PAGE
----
I was so excited to finally read this! Everyone who even remotely likes Star Trek should definitely read this book! Spock is easily one of my favorite characters and his complicated, internal struggle is laid out perfectly in these pages. It was good to see an author have a true sense of a character, as opposed to so many who seem to wing it and miss the mark entirely. I appreciated how she included the more modern franchises without making them a huge priority. Spock came to life in this book and it felt like a true autobiography written by an experienced and complex person. Even as a Vulcan, he allowed his feelings to shine while also reigning them in so they didn’t muddle everything.
My only real issues are the obvious acknowledgment of the Kelvin timeline, which actually made me angry, and the seeming glance over of James T. Kirk. After all their years together, I wish more had been written. Because of that, this story just felt incomplete. But I still really enjoyed it and I hope to continue to read the autobiographical series!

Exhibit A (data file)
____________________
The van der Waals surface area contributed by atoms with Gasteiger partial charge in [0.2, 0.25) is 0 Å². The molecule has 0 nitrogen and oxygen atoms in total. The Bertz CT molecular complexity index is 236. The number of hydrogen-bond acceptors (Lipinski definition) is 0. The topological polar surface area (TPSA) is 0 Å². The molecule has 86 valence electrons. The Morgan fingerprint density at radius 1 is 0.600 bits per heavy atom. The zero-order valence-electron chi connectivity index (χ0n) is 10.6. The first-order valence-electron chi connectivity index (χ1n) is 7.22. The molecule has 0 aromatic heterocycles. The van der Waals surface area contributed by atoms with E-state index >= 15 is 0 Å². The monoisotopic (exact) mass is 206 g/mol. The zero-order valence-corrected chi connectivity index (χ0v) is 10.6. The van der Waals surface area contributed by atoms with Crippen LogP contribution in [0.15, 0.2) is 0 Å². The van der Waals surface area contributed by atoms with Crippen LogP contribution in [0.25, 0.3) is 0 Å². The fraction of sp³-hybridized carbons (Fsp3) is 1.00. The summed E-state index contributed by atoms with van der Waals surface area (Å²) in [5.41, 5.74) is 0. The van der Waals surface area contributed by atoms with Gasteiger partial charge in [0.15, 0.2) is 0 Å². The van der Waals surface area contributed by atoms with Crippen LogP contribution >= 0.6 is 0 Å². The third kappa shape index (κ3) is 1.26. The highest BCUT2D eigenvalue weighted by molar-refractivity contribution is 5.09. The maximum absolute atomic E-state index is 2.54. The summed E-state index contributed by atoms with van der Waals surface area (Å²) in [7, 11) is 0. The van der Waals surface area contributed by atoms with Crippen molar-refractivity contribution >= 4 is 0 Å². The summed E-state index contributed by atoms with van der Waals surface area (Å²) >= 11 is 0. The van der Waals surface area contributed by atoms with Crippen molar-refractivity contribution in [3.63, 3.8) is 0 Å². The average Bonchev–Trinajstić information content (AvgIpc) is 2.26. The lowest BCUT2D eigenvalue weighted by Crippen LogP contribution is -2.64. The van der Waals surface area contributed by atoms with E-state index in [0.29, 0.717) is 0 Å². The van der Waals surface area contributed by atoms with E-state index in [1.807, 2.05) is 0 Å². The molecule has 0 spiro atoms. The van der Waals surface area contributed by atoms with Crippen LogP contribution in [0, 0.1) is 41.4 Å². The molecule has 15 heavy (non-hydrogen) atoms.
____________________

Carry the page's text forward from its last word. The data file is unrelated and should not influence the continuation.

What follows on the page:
The Invasion of the Body Snatchers
Author: Jack Finney
First Published: 1955
Reviewed By: Kim
Kim’s Rating: 4 stars
On a quiet fall evening in the small, peaceful town of Mill Valley, California, Dr. Miles Bennell discovered an insidious, horrifying plot. Silently, subtly, almost imperceptibly, alien life-forms were taking over the bodies and minds of his neighbors, his friends, his family, the woman he loved—the world as he knew it.
First published in 1955, this classic thriller of the ultimate alien invasion and the triumph of the human spirit over an invisible enemy inspired the acclaimed 1956 film, directed by Don Siegel and starring Kevin McCarthy, one of Time magazine’s 100 Best Films.
I listened to this book on audio and I really enjoyed it! I had seen the old movie several years ago, so I remembered the bare bones of the story. It’s definitely subtle horror, but horror none the less! It was a little too slow for me at the beginning, but then it picked up till the very end. The concept of being replaced by whatever these pods created was pretty scary and the feeling of utter helpless really sold this story. It’s not very long and very easy to read. Finney even opens it by saying that there aren’t many answers given and it left many loose ends, so I was actually worried I wasn’t going to like it. Sure I’d love to know the history of these seed pods, but I was happy with the information given and I really enjoyed the story![Top]